Sermon For December 23, 2012 ~ Fourth Sunday of Advent

Matthew 1:18-25

“Divine Encounters: Meeting God In Dreams (Joseph)”

Today is the fourth of a 7-sermon series entitled “Divine Encounters” looking at the diverse ways the persons of the Christmas Story met God.

Franklin Circle Christian Church (Disciples of Christ)

Cleveland, Ohio ~

Rev. Allen V. Harris, Pastor & Preacher

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For the jokes that were part of the Prayers Of The People, look for the next post in this blog!

Dreamers are misunderstood individuals in our world, but they are as necessary as the air we breath or the food we eat.  Irish writer and poet, Oscar Wilde once said, “A dreamer is one who can only find his way by moonlight, and his punishment is that he sees the dawn before the rest of the world.”  We need dreamers to look for the dawn in our world in the midst of the many gloomy shadow-filled nights of our souls, our societies, our human story, even if that spells trouble for those who envision it.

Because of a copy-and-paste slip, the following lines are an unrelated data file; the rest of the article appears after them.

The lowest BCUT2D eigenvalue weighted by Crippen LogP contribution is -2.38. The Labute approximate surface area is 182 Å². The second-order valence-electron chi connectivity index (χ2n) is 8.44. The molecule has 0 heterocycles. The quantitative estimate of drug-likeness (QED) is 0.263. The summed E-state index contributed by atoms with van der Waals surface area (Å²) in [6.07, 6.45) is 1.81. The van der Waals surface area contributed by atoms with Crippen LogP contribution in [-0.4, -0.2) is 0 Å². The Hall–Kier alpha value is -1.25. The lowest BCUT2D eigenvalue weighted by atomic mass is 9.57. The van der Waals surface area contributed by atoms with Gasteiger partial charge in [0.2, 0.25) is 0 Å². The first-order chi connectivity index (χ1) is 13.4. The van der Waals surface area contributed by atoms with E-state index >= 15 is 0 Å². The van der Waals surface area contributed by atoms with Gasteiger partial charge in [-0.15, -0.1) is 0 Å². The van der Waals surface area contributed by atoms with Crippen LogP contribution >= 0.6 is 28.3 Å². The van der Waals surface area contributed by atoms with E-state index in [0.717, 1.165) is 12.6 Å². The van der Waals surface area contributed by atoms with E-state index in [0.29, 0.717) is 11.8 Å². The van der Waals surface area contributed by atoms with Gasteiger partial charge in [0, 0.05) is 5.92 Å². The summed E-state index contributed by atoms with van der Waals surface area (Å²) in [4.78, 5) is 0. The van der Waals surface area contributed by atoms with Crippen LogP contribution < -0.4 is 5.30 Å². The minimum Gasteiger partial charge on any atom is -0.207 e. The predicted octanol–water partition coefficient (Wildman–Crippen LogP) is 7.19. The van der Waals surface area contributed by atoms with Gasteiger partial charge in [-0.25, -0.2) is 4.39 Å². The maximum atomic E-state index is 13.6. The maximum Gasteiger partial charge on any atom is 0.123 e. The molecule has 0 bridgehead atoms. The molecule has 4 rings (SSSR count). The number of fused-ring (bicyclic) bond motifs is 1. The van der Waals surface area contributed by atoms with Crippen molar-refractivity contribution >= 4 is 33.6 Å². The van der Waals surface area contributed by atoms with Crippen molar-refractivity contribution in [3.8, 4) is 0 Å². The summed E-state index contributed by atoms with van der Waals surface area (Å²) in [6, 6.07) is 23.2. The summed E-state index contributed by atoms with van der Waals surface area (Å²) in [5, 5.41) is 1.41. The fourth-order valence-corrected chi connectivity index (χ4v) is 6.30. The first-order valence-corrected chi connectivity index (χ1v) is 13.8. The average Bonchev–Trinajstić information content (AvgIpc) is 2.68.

Joseph the Dreamer (Jacob's Son), serigraph by Shraga Weil, 1976. Safrai Fine Art, Jerusalem

Joseph the Dreamer (Jacob’s Son), serigraph by Shraga Weil, 1976. Safrai Fine Art, Jerusalem

Joseph was a dreamer.  If that statement is ambiguous for you, it should be, for there were two Joseph’s in the Bible who were led by their dream life.  In the Hebrew Scriptures Joseph, one of the sons of Jacob, is the son sold into slavery in Egypt.  He is the one who, through his dream interpretation for Pharaoh as well as his own dreams saves not only his own family, but the nation of Egypt from starvation and devastation during times of famine.

The Dream of St Joseph, Georges de la Tour, 1640. Web Gallery of Art

The Dream of St Joseph, Georges de la Tour, 1640. Web Gallery of Art